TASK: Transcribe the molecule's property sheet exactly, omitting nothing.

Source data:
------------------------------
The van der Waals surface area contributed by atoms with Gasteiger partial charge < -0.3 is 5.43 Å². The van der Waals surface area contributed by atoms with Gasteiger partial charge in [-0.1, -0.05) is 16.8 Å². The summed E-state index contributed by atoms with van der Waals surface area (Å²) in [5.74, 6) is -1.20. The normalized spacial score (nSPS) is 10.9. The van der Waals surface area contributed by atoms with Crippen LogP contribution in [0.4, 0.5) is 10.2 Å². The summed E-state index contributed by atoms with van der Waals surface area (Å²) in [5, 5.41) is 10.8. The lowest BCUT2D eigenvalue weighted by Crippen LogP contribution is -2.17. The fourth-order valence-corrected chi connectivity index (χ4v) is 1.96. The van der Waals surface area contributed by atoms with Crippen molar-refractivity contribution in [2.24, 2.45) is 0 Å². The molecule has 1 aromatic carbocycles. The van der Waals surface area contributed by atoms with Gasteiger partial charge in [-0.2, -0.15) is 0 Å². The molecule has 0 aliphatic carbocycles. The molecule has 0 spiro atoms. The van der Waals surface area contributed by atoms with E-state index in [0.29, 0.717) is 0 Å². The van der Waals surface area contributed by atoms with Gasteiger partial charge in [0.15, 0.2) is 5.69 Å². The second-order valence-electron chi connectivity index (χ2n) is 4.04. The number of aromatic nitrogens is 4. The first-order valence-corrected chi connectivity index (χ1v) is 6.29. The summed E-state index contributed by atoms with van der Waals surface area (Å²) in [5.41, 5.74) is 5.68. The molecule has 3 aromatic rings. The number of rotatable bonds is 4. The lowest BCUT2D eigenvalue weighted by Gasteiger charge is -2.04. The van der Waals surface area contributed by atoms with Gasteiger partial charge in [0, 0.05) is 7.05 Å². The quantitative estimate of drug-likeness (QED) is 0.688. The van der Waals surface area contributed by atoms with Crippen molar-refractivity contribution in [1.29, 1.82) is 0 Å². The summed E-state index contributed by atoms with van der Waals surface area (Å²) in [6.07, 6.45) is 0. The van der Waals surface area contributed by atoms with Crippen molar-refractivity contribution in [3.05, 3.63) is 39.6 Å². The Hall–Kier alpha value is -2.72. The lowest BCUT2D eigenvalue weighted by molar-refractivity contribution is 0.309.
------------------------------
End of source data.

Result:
The van der Waals surface area contributed by atoms with Gasteiger partial charge < -0.3 is 5.43 Å². The van der Waals surface area contributed by atoms with Gasteiger partial charge in [-0.1, -0.05) is 16.8 Å². The summed E-state index contributed by atoms with van der Waals surface area (Å²) in [5.74, 6) is -1.20. The normalized spacial score (nSPS) is 10.9. The van der Waals surface area contributed by atoms with Crippen LogP contribution in [0.4, 0.5) is 10.2 Å². The summed E-state index contributed by atoms with van der Waals surface area (Å²) in [5, 5.41) is 10.8. The lowest BCUT2D eigenvalue weighted by Crippen LogP contribution is -2.17. The fourth-order valence-corrected chi connectivity index (χ4v) is 1.96. The van der Waals surface area contributed by atoms with Crippen molar-refractivity contribution in [2.24, 2.45) is 0 Å². The molecule has 1 aromatic carbocycles. The van der Waals surface area contributed by atoms with Gasteiger partial charge in [-0.2, -0.15) is 0 Å². The molecule has 0 aliphatic carbocycles. The molecule has 0 spiro atoms. The van der Waals surface area contributed by atoms with E-state index in [0.29, 0.717) is 0 Å². The van der Waals surface area contributed by atoms with Gasteiger partial charge in [0.15, 0.2) is 5.69 Å². The second-order valence-electron chi connectivity index (χ2n) is 4.04. The number of aromatic nitrogens is 4. The first-order valence-corrected chi connectivity index (χ1v) is 6.29. The summed E-state index contributed by atoms with van der Waals surface area (Å²) in [5.41, 5.74) is 5.68. The molecule has 3 aromatic rings. The number of rotatable bonds is 4. The lowest BCUT2D eigenvalue weighted by Gasteiger charge is -2.04. The van der Waals surface area contributed by atoms with Gasteiger partial charge in [0, 0.05) is 7.05 Å². The quantitative estimate of drug-likeness (QED) is 0.688. The van der Waals surface area contributed by atoms with Crippen molar-refractivity contribution in [1.29, 1.82) is 0 Å². The summed E-state index contributed by atoms with van der Waals surface area (Å²) in [6.07, 6.45) is 0. The van der Waals surface area contributed by atoms with Crippen molar-refractivity contribution in [3.05, 3.63) is 39.6 Å². The Hall–Kier alpha value is -2.72. The lowest BCUT2D eigenvalue weighted by molar-refractivity contribution is 0.309.